Source: (2011) Contemporary Justice Review. 14(3):307-328.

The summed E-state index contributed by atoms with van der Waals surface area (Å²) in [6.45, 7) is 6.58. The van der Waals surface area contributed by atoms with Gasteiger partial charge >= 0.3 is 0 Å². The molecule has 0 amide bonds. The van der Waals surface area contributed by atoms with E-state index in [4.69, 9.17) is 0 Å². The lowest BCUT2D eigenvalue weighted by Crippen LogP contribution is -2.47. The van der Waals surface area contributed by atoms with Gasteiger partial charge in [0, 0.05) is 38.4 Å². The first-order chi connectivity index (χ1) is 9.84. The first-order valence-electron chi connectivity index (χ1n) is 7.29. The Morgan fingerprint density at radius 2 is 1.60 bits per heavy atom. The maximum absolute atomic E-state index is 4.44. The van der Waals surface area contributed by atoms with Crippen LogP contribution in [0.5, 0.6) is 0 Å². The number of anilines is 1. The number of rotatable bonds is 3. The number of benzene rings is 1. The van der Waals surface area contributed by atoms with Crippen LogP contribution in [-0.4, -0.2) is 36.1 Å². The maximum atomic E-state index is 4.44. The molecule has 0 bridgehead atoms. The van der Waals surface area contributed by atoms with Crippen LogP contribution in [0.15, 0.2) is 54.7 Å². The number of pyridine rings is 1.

In the field of restorative justice (RJ) there is regular debate regarding the terms restorative and justice. In spite of efforts to come to a common vision, this ongoing discussion illustrates how theoretical and practical disagreements have resulted in RJ being characterized as ambiguous and inconsistent within the judicial context and beyond. Arising out of research conducted in an educational context, this paper identifies the impact of this ambiguity on educators. More importantly, however, it examines the term justice and discovers that an overemphasis on justice as fairness and individual rights has pulled the field off-course. What is needed is a broader understanding of justice, one in which justice is identified as honoring the inherent worth of all and enacted through relationship. If understood as such, the terms restorative and justice when paired serve as a much-needed compass needle that guides proponents of RJ in the field to their desired destinations. (author's abstract)